We hear often about things that can be detrimental to our health, but the lists seldom contain anything financial. New research from the University of Kansas has found that financial capability can in fact be a social determinant of health and those who have it are more likely to have positive health outcomes.
Financial capability, or the combination of financial literacy and financial access, can predict health outcomes when viewed separately from the commonly studied socioeconomic factors of income, education, employment, race and gender, the study found. The results indicate the importance of considering both financial literacy (or the ability to act), and financial access (the opportunity to act) in positive financial ways should be both a larger part of health research and policy to improve population health, the authors said.
Research in financial capability has traditionally focused on individual financial knowledge and skills, and when exploring links between health and finances, has most commonly focused on the aforementioned socioeconomic factors. Sicong “Summer” Sun, assistant professor of social welfare at KU, led a study to examine the link between financial capability and health and well-being using a nationally representative survey. The findings can help improve understanding of the structural factors of financial capability and its effect on health and well-being.
“Marginalized people have historically been excluded from mainstream financial services. All individuals and households should have accessible and affordable ways to deposit, save, invest and access affordable credit and insurance products they need. My argument is that improving people’s financial capability is actionable, practical and modifiable in ways that may advance racial, social, economic and health equity in society,” Sun said.
The study, written with co-author Yu-Chih Chen of the University of Hong Kong, was published in the Journal of Family and Economic Issues. The authors analyzed data from the 2012 National Financial Capability Study, linked with the 2012 and 2016 American Life Panel Effects of the Financial Crisis Survey. The nationally representative samples of more than 3,800 Americans measured financial capability by assessing people’s levels of financial literacy, access and education. Access was determined by whether people had checking and savings accounts, retirement plans and credit cards. Literacy was determined by whether people were good at math, good at day-to-day financial matters and self-rated financial knowledge as well as how many of six financial literacy questions they answered correctly.
Health was measured by five indicators: life satisfaction, self-rated health, levels of depression, feelings of being worn out and overall happiness. Respondents answered the questions in 2012 and again four years later. The results showed that people who had higher financial capability also had better health outcomes. The data also showed respondents who were male, had a college degree, were married, employed and insured had higher levels of financial capability, and that Black, Hispanic and people in other racial groups had lower levels of financial capability, compared to non-Hispanic white participants.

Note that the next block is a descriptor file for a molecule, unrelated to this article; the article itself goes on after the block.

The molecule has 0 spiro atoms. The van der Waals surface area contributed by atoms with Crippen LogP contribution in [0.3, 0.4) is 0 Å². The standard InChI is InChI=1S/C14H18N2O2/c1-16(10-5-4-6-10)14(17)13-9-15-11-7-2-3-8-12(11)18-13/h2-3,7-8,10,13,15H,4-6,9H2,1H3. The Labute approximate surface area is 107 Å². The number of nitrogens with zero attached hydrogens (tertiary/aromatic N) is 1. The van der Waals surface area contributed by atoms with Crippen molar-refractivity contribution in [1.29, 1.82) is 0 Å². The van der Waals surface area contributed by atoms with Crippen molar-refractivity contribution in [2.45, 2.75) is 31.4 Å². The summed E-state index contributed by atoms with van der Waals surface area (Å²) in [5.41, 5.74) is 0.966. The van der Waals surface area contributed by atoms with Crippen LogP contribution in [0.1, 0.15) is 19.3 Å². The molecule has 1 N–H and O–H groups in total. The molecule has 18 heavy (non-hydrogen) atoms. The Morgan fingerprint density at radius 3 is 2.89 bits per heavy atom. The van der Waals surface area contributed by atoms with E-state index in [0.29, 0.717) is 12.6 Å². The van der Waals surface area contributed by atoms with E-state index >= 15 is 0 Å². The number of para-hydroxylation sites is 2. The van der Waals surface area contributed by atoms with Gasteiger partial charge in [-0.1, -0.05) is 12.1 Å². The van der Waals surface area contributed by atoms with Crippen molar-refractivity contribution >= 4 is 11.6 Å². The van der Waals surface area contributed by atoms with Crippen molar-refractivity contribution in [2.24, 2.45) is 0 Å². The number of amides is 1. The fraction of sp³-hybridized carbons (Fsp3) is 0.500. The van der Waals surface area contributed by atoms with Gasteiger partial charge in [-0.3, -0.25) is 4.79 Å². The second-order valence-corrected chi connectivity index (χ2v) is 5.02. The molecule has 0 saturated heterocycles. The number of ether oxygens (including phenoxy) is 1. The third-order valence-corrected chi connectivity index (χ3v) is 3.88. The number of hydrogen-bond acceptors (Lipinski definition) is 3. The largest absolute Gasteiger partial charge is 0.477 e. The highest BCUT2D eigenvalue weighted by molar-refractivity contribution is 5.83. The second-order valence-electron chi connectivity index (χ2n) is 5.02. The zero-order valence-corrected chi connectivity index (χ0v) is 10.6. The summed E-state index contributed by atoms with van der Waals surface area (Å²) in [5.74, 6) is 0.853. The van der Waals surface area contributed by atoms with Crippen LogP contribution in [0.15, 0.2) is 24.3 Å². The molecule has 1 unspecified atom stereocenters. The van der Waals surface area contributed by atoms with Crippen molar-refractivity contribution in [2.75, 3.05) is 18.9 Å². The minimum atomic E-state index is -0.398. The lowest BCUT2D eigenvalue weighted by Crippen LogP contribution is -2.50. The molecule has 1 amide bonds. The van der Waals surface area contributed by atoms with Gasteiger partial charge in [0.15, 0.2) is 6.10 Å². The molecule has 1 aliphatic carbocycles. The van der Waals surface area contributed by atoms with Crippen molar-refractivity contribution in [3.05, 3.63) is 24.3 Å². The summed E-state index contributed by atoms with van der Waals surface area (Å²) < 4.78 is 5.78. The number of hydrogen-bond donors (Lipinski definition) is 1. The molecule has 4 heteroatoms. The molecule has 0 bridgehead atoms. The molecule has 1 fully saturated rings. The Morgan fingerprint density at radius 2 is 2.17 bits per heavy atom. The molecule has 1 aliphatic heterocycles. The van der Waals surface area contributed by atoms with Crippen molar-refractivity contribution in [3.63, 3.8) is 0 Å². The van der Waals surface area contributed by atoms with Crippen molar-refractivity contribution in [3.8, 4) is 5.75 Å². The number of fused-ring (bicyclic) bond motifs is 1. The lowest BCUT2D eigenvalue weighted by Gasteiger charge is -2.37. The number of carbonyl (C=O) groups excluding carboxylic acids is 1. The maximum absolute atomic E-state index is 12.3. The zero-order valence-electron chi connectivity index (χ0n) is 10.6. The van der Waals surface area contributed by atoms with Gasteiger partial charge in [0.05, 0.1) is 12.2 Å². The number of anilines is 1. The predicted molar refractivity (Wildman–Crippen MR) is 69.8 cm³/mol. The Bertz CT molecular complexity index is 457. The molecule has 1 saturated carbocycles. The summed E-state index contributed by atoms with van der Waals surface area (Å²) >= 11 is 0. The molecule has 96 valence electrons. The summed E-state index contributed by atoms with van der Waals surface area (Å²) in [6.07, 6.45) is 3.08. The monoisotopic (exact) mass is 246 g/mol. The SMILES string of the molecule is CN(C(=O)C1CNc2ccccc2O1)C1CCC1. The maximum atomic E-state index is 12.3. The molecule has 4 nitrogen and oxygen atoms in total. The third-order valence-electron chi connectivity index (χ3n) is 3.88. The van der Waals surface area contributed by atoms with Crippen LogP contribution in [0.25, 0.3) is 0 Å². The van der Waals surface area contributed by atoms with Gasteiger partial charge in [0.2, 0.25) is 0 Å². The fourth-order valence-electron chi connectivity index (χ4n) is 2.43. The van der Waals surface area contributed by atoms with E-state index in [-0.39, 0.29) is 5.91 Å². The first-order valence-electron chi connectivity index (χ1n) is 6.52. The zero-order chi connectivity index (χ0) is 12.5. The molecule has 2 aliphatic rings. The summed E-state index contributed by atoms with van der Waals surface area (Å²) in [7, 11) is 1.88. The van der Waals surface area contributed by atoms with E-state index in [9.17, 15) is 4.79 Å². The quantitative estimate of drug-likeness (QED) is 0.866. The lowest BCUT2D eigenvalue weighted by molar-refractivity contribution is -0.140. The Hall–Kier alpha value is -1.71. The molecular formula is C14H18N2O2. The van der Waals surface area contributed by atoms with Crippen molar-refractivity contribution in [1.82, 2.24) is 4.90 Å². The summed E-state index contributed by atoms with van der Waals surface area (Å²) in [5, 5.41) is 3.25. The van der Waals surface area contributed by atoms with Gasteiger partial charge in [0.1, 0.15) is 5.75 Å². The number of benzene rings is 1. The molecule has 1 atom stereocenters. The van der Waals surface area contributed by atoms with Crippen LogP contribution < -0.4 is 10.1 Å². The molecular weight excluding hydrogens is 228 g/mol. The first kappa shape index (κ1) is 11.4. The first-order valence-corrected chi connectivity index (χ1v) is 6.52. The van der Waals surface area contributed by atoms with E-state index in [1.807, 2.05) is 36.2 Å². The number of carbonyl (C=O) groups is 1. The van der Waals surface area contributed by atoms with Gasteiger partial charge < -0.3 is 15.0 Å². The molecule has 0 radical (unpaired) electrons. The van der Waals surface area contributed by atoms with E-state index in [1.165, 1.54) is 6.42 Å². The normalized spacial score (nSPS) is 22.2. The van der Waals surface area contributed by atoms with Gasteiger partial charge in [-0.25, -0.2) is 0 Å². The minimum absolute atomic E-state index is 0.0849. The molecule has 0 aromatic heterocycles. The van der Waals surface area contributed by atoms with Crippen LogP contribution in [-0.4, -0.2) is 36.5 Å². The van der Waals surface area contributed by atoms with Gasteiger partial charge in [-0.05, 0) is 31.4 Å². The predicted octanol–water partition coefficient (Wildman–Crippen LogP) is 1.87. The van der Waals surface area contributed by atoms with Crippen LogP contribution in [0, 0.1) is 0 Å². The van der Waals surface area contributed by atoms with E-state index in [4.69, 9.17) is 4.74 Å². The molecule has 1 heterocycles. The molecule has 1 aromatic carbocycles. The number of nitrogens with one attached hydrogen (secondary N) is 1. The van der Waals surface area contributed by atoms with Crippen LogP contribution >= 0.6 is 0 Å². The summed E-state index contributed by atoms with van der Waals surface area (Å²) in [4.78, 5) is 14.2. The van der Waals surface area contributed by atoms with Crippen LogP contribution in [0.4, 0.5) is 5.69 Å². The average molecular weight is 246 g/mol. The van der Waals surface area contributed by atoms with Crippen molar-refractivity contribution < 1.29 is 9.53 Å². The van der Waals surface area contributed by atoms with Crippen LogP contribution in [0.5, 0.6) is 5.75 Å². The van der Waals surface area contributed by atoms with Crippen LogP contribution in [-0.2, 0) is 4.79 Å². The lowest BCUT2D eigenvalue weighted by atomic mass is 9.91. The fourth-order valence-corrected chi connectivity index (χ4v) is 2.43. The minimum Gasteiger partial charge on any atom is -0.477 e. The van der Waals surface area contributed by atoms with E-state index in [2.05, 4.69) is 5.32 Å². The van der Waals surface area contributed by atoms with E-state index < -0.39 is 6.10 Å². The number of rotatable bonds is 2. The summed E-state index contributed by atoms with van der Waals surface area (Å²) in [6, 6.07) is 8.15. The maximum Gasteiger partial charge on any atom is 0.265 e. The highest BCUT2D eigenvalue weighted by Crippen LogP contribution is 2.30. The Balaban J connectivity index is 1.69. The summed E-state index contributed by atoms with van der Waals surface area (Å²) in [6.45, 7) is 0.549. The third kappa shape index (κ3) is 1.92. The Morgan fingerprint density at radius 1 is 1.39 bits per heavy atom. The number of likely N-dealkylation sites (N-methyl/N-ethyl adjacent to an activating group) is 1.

The researchers write that, to their knowledge, the study is the first to examine the link between financial capability and health theoretically and empirically. And the results show the link between the two, supporting the need for further research in the area and its importance in finance and health policy.
“Focusing on both individual skills and knowledge and structural access, we considered historical drivers of unequal distribution of financial access and resources. We also discussed theoretical framework of how financial capability can be considered as upstream, fundamental determinants of health.” Sun said. “I think we need to look at financial capability on a wider scale, both at a structural and individual level. In a related study, I found that financial access plays a more pronounced role in shaping financial stability and wellbeing, compared to financial literacy. In other words, both ability and opportunity matter, but structural opportunity matters more.”
In addition to providing empirical evidence of the link between financial capability and health outcomes, the study opens the door for further research on structural, communitywide links between financial measures and health outcomes, Sun said. It also suggests the value of social work and public health practitioners and policy makers integrating financial services and health services.
“For example, services could provide financial coaching, credit counseling, financial resources and guidance in clinic settings,” the authors wrote. “Financial assessments could be integrated alongside health and psychological assessments into human service protocols, given the fundamental role of financial capability in shaping people’s physical and psychological health outcomes.”
Finally, the study shows that policy designed to improve financial inclusion is also important to population health. Financial capability is informed both by individual knowledge and skills as well as the availability of financial policies, products and services. Making sure such services are available to all communities can help address longstanding inequities in wealth and health alike.
“We need to focus on the structural access and not just on skills or knowledge a person might have,” Sun said. “And it’s important for researchers to continue gathering data in this area. I see financial capability as a universal need, not just to improve people’s financial well-being, but for improving population health and well-being.”